Prime Minister Shmyhal complained: “Unfortunately, local authorities, who are called upon to tighten quarantine bans, in some cases simply decided to turn a blind eye to threats. Dear colleagues from regions: I understand that your minds are already occupied with elections, but in this way, you could only earn political points at the cost of people’s lives.”
Coronavirus hospitals are filling up in some regions. The Health Ministry reports these occupancies: Zakarpattia – 57%; Chernivtsi – 51; Vinnytsia – 42%; and Kyiv – 39.2%.
Ukraine has recorded 1,002 corona deaths since March 13. By comparison, 102,900 people died in Ukraine from January through April. Poland with almost the same population as Ukraine has recorded 1,356 corona deaths. The US has nine times the population as Ukraine, but 122 times as many deaths – 122,000.
Ukrainians will be able to fly freely to Turkey starting Wed. July 1, Infrastructure Minister Vladyslav Krykliy writes on Facebook after meeting with Yagmur Ahmet Guldere, Turkey’s Ambassador to Ukraine. Travelers from Ukraine will not have to be tested in advance for Covid-19 and will not be subject to self-isolation on arrival. Azur Air Ukraine, Pegasus Airlines, SkyUp, Turkish Airlines, and Windrose, plan to start flights this week.
UIA has installed a laboratory at Boryspil airport to perform PCR on staff and travelers for coronavirus. It takes three hours to get a result from a PCR throat swap test. Tunisia and Montenegro will allow Ukrainians to visit this summer if they have negative PCR tests taken within two days of departure.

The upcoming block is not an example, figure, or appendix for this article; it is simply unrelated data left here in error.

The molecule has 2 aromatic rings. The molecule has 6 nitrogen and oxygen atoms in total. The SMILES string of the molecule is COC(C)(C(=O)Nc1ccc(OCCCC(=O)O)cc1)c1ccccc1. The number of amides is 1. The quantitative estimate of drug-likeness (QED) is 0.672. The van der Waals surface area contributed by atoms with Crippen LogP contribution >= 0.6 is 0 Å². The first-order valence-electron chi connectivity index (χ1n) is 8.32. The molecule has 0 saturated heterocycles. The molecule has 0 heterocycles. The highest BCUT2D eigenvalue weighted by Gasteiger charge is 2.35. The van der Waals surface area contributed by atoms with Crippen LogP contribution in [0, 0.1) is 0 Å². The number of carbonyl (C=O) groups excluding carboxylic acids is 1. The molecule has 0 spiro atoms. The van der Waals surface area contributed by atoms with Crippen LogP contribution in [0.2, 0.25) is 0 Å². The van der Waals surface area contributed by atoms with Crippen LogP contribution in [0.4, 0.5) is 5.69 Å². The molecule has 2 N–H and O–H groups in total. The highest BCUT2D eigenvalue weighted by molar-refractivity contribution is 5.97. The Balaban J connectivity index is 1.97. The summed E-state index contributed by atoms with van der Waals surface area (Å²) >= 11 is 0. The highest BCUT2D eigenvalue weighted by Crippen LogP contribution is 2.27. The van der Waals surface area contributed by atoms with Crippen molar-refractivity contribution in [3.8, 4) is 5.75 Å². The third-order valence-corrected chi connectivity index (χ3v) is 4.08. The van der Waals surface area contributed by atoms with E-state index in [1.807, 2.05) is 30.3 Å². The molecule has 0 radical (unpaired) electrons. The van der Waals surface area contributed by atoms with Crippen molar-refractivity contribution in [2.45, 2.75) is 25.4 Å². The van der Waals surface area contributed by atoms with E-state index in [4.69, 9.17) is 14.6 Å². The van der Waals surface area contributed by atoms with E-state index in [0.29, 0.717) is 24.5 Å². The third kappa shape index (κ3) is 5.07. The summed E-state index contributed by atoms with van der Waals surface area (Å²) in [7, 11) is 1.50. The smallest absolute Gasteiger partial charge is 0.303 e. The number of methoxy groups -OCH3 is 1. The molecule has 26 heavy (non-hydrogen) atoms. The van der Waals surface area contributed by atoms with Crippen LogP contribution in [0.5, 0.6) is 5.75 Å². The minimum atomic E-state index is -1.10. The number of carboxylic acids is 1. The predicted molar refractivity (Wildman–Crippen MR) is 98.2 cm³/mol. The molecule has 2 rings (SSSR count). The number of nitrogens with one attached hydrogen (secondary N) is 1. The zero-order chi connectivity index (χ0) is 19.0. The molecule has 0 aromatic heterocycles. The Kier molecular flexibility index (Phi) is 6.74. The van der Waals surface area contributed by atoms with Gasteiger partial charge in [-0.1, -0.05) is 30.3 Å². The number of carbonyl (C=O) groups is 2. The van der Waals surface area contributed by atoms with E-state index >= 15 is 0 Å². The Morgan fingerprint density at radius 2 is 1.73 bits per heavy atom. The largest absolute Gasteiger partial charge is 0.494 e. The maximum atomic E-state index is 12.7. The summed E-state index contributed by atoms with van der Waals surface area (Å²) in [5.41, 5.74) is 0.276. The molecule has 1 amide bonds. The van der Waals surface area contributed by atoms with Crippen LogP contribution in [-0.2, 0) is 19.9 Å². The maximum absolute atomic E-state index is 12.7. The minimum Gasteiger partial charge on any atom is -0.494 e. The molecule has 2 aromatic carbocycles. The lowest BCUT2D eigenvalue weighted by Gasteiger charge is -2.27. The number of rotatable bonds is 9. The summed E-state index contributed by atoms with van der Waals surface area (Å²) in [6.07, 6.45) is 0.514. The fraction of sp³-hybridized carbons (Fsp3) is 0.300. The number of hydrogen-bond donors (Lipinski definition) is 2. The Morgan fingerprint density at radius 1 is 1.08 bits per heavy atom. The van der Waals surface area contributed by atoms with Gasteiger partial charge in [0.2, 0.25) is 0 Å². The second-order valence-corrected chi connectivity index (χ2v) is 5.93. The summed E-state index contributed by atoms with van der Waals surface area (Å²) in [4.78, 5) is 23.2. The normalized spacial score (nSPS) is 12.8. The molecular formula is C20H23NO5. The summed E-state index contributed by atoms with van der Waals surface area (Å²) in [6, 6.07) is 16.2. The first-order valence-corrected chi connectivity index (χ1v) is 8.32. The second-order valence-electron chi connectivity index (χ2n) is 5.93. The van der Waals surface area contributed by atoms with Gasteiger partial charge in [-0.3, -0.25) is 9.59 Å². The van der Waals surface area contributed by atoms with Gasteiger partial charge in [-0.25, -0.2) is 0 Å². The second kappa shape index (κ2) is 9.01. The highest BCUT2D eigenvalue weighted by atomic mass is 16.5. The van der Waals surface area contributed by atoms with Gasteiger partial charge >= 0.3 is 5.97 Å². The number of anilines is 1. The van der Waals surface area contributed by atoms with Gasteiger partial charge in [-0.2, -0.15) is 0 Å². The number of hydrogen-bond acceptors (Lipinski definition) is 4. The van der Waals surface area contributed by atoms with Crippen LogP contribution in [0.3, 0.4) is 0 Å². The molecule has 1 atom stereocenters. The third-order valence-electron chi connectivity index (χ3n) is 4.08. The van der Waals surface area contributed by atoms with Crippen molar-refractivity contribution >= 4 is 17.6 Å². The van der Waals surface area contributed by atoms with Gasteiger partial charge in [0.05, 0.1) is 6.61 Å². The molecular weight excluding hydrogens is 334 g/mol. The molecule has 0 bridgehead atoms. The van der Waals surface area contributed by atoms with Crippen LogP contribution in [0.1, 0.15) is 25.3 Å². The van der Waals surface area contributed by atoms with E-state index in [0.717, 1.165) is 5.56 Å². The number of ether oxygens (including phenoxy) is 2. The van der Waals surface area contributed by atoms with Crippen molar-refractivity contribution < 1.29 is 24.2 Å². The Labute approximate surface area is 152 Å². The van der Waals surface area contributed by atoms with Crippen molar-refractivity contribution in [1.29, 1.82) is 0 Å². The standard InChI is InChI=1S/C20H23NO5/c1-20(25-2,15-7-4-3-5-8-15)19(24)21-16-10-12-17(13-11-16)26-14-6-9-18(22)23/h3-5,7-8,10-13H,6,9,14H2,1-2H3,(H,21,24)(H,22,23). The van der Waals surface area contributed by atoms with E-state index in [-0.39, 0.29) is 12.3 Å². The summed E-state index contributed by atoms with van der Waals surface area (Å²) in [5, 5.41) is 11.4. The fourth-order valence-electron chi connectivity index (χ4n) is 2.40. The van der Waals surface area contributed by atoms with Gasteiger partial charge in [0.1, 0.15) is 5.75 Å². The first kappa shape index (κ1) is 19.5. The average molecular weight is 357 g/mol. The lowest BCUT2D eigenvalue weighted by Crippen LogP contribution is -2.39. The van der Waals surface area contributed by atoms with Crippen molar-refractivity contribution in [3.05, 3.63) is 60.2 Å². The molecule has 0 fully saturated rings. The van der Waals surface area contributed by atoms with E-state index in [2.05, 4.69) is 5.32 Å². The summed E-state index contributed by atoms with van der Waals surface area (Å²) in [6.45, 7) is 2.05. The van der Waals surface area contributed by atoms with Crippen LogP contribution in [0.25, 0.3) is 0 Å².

Starting July 1, Poland will allow airlines to operate flights with all passenger seats filled. In June, airlines were only allowed to fill half the seats on planes. On July 1, LOT and Wizz Air relaunch their flights between Ukraine and Poland.
For foreigners wanting to travel into Ukraine, there are two basic requirements: medical insurance that covers Covid-19 treatment and the ability to self-isolate for two weeks after arrival. Self-isolation involves staying in a hotel or apartment for two weeks without straying further than a two km radius. Monitored through the Diy Vdoma smartphone app, this is obligatory for residents of ‘red zone’ countries – US, UK, Canada, Russia, Belarus and about half of the EU, including France, Italy and Spain. The list of red and green zone countries can be found here. It is to be updated today.
Ukraine re-opened all its land crossings with the EU and Moldova. Ten crossings are open with Belarus and Russia. The status of all of Ukraine’s border checkpoints can be checked on this interactive map maintained by the State Border Guard Service. More details on entering and leaving Ukraine are in this Kyiv Post report.
The original English version is from our partner UBN – Ukraine Business News. For more information and news archive, go to: www.ubn.news.